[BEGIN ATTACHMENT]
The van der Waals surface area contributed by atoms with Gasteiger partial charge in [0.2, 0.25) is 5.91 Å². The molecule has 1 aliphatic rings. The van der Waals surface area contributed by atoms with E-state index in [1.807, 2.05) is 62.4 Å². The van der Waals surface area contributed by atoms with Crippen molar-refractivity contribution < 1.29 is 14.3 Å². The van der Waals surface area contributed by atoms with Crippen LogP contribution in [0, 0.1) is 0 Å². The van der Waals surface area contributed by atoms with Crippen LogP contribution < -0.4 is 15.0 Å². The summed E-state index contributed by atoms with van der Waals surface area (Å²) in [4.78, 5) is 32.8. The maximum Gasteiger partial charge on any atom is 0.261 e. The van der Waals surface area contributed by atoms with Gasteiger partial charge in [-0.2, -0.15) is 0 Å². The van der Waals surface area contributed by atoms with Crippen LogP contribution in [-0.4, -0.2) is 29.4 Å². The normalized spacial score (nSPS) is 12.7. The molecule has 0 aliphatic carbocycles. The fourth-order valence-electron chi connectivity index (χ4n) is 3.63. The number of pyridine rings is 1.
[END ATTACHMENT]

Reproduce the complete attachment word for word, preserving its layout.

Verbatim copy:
The van der Waals surface area contributed by atoms with Gasteiger partial charge in [0.2, 0.25) is 5.91 Å². The molecule has 1 aliphatic rings. The van der Waals surface area contributed by atoms with E-state index in [1.807, 2.05) is 62.4 Å². The van der Waals surface area contributed by atoms with Crippen molar-refractivity contribution < 1.29 is 14.3 Å². The van der Waals surface area contributed by atoms with Crippen LogP contribution in [0, 0.1) is 0 Å². The van der Waals surface area contributed by atoms with Crippen LogP contribution < -0.4 is 15.0 Å². The summed E-state index contributed by atoms with van der Waals surface area (Å²) in [4.78, 5) is 32.8. The maximum Gasteiger partial charge on any atom is 0.261 e. The van der Waals surface area contributed by atoms with Gasteiger partial charge in [-0.2, -0.15) is 0 Å². The van der Waals surface area contributed by atoms with Crippen LogP contribution in [-0.4, -0.2) is 29.4 Å². The normalized spacial score (nSPS) is 12.7. The molecule has 0 aliphatic carbocycles. The fourth-order valence-electron chi connectivity index (χ4n) is 3.63. The number of pyridine rings is 1.